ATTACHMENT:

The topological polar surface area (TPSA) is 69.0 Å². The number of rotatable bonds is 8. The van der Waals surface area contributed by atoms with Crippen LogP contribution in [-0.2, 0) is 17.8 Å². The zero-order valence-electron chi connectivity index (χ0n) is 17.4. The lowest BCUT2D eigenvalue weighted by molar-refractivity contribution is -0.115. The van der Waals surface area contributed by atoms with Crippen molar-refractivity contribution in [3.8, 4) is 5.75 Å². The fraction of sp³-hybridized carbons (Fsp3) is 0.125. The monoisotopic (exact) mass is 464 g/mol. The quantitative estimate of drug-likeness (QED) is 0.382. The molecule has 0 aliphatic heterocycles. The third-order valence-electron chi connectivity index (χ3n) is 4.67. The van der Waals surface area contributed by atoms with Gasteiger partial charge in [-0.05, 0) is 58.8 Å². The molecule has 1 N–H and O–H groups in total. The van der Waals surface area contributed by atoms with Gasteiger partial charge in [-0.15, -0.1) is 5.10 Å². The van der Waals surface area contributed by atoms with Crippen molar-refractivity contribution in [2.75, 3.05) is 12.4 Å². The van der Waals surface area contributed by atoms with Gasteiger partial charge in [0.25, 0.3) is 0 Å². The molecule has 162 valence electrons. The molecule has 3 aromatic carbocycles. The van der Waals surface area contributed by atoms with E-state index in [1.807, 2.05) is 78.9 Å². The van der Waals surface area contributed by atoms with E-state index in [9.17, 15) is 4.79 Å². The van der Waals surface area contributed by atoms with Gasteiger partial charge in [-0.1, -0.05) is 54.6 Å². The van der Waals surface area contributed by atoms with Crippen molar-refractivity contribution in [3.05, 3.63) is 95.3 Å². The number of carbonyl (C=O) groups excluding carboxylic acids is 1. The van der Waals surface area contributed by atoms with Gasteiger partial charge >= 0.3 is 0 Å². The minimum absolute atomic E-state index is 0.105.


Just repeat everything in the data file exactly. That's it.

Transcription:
The topological polar surface area (TPSA) is 69.0 Å². The number of rotatable bonds is 8. The van der Waals surface area contributed by atoms with Crippen LogP contribution in [-0.2, 0) is 17.8 Å². The zero-order valence-electron chi connectivity index (χ0n) is 17.4. The lowest BCUT2D eigenvalue weighted by molar-refractivity contribution is -0.115. The van der Waals surface area contributed by atoms with Crippen molar-refractivity contribution in [3.8, 4) is 5.75 Å². The fraction of sp³-hybridized carbons (Fsp3) is 0.125. The monoisotopic (exact) mass is 464 g/mol. The quantitative estimate of drug-likeness (QED) is 0.382. The molecule has 0 aliphatic heterocycles. The third-order valence-electron chi connectivity index (χ3n) is 4.67. The van der Waals surface area contributed by atoms with Gasteiger partial charge in [-0.05, 0) is 58.8 Å². The molecule has 1 N–H and O–H groups in total. The van der Waals surface area contributed by atoms with Gasteiger partial charge in [-0.15, -0.1) is 5.10 Å². The van der Waals surface area contributed by atoms with Crippen molar-refractivity contribution in [2.75, 3.05) is 12.4 Å². The van der Waals surface area contributed by atoms with Gasteiger partial charge in [0.25, 0.3) is 0 Å². The molecule has 162 valence electrons. The molecule has 3 aromatic carbocycles. The van der Waals surface area contributed by atoms with E-state index in [1.807, 2.05) is 78.9 Å². The van der Waals surface area contributed by atoms with E-state index in [9.17, 15) is 4.79 Å². The van der Waals surface area contributed by atoms with Gasteiger partial charge in [-0.1, -0.05) is 54.6 Å². The van der Waals surface area contributed by atoms with Crippen molar-refractivity contribution in [3.05, 3.63) is 95.3 Å². The number of carbonyl (C=O) groups excluding carboxylic acids is 1. The van der Waals surface area contributed by atoms with Gasteiger partial charge >= 0.3 is 0 Å². The minimum absolute atomic E-state index is 0.105.